When Trump is unique even among republicans in explicitly wanting to protect Christians and the opposition party is openly anti-Christian it's surprising it's just 80%.
            "As for my people, children are their oppressors, and women rule over them. O my people, they which lead thee cause thee to err, and destroy the way of thy paths." Isaiah 3:12

            There is no such thing as innocence, only degrees of guilt.

            Comment


            • #7
              Originally posted by Darth Executor View Post
              When Trump is unique even among republicans in explicitly wanting to protect Christians and the opposition party is openly anti-Christian it's surprising it's just 80%.
              As much as I detest the mixing of religion and politics I find myself in agreement with your analysis.
              The liberal antagonism for normalcy of any sort - the exaltation they offer for anything deviant and broken - puzzles me to no end.
              So yeah, if he only got 80% of the evangelical vote then he failed hard.
              Actually YOU put Trump in the White House. He wouldn't have gotten 1% of the vote if it wasn't for the widespread spiritual and cultural devastation caused by progressive policies. There's no "this country" left with your immigration policies, your "allies" are worthless and even more suicidal than you are and democracy is a sick joke that I hope nobody ever thinks about repeating when the current order collapses. - Darth_Executor striking a conciliatory note in Civics 101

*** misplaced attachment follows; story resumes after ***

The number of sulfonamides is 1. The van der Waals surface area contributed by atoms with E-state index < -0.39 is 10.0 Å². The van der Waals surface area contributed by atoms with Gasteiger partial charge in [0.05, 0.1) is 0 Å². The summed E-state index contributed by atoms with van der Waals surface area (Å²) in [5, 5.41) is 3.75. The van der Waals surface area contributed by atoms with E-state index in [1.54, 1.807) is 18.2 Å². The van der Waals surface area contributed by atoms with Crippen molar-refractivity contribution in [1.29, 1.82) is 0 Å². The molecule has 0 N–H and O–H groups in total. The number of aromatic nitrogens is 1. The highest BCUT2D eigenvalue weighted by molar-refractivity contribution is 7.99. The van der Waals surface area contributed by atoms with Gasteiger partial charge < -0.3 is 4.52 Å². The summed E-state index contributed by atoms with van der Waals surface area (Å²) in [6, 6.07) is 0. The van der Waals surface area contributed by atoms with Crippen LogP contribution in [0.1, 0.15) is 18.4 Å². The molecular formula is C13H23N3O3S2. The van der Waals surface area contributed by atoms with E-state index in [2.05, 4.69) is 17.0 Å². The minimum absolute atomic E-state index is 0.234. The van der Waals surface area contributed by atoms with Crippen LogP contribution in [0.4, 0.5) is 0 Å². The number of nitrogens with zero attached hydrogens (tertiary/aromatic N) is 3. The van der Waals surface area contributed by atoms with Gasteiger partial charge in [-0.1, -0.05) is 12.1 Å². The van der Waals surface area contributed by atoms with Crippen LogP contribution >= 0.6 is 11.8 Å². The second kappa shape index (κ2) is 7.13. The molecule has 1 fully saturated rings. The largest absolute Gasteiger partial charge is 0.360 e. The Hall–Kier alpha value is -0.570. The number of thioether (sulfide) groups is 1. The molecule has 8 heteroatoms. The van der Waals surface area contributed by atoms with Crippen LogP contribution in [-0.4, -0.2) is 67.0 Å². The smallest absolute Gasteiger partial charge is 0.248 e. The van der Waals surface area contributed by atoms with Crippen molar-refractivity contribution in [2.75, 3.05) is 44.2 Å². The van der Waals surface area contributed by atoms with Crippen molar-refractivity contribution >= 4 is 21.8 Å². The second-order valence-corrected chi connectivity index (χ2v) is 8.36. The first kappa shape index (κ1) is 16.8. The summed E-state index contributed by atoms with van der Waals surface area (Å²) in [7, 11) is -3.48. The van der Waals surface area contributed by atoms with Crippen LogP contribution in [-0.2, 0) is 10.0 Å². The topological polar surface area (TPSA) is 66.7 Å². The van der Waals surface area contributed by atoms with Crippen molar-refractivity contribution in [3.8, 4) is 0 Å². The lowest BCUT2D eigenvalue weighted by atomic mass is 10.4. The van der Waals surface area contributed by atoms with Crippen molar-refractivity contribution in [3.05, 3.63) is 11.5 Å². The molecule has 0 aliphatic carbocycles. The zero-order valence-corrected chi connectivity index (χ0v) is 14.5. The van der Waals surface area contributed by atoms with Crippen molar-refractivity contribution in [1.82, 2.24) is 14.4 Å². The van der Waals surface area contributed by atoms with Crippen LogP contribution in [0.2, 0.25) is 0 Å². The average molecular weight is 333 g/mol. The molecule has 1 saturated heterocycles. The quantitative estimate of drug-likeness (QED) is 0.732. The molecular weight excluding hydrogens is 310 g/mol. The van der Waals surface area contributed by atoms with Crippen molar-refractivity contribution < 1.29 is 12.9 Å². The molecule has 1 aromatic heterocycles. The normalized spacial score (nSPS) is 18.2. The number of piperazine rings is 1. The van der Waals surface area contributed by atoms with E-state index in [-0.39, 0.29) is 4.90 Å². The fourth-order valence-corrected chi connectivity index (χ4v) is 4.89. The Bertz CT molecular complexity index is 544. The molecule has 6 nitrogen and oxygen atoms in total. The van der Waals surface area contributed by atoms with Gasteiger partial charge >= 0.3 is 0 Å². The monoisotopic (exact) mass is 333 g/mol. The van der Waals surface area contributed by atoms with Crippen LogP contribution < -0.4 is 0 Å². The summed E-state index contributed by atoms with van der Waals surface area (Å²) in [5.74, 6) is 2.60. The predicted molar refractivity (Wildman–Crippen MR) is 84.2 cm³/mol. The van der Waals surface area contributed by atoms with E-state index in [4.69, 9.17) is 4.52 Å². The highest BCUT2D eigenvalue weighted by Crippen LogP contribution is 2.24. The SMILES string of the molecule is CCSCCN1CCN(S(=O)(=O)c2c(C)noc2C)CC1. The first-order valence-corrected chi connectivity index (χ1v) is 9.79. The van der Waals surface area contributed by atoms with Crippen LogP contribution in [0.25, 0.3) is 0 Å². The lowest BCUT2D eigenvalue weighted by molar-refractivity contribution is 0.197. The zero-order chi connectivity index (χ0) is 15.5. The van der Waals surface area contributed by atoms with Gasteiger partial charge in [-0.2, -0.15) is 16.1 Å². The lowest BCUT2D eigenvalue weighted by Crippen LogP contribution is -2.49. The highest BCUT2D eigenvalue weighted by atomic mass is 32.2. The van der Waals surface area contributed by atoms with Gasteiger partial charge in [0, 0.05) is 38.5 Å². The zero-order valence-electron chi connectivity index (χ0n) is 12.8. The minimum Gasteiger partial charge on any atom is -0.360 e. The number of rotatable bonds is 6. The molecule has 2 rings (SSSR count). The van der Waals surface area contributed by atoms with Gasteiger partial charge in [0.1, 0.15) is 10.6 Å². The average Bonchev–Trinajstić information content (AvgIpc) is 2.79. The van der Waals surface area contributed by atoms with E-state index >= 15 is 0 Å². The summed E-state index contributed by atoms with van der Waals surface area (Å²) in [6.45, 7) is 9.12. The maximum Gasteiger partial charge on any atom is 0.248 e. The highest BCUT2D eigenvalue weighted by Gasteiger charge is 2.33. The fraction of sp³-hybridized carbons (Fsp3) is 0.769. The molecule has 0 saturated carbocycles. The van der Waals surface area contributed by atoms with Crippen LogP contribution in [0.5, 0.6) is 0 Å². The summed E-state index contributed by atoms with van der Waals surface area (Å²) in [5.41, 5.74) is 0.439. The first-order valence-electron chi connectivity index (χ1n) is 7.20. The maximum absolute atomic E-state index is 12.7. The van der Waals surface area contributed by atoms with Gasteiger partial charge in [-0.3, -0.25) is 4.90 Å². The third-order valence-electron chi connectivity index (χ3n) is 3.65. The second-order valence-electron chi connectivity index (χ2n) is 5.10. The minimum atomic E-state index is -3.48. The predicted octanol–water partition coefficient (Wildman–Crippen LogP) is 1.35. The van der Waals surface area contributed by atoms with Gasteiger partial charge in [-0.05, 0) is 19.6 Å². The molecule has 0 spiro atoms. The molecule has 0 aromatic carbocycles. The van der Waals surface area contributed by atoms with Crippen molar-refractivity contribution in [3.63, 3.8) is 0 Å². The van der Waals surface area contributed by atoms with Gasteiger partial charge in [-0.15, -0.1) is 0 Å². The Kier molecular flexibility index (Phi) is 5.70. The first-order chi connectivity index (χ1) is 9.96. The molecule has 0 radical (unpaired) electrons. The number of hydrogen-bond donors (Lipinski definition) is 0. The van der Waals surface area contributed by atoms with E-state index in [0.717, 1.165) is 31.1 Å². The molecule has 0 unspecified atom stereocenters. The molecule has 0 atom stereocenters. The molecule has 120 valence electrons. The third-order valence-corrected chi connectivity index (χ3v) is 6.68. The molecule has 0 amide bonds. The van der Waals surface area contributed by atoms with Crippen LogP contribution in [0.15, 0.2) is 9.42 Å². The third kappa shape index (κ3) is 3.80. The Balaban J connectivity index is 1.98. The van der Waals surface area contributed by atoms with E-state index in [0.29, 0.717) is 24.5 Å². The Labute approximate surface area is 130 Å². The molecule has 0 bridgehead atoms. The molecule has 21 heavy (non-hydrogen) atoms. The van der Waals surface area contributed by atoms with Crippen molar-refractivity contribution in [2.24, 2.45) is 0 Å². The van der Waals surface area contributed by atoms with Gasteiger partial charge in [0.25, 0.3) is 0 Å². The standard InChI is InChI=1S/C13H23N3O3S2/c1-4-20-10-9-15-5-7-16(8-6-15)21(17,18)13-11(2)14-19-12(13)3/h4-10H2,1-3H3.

Comment


              • #8
                Originally posted by Adrift View Post
                William Lane Craig recently discussed an article about Brian McLaren called "breaking with Evangelicals" (I think this might be the article), and Dr. Craig makes some fantastic points that "Evangelical Christianity" is not a political movement.
                #1: While I appreciate Craig's careful and technically correct adherence to the definition of the term 'Evangelical' at some point it becomes incumbent upon the speaker (or author) to understand that words do change meaning over time and to subsequently adapt. The term 'Evangelical' is a de facto political term and it may be necessary to abandon it. Either that or the Evangelical is forever going to be caught in the task of explaining what he/she is not which is an awful way to have to begin a conversation. I feel the same way about the term 'marriage' which now means 'an formal arrangement between two adults regarding property rights'. I refuse to let the opposition cart around the romantic connotations of a word - if they're going to debase the language then I'm going to run it to its conclusion and leave the corpse on their linguistic porch.

                #2: My path isn't for everyone; however, I've take Paul's approach to heart where he wrote "I purposed to know nothing among you but Christ crucified." I've many friends who are gay, who use drugs, or are otherwise minorities or poor. Because of this I don't vote and I've tried to get as far away from politics as I can manage. I don't want to have to explain why I voted against interests in which they are totally invested (they are wrong to be this invested but Christ had to work past quite a bit of my garbage to get to me). I don't care to convince anyone of a political position - if I toss that baggage aside I get to actually speak with a real human being from time to time. I wish we could do more of that on TWEB but the opposition (baby eating atheists) get so worked up and defensive that a real conversation is next to impossible. I don't blame them. Again, this path isn't for everyone.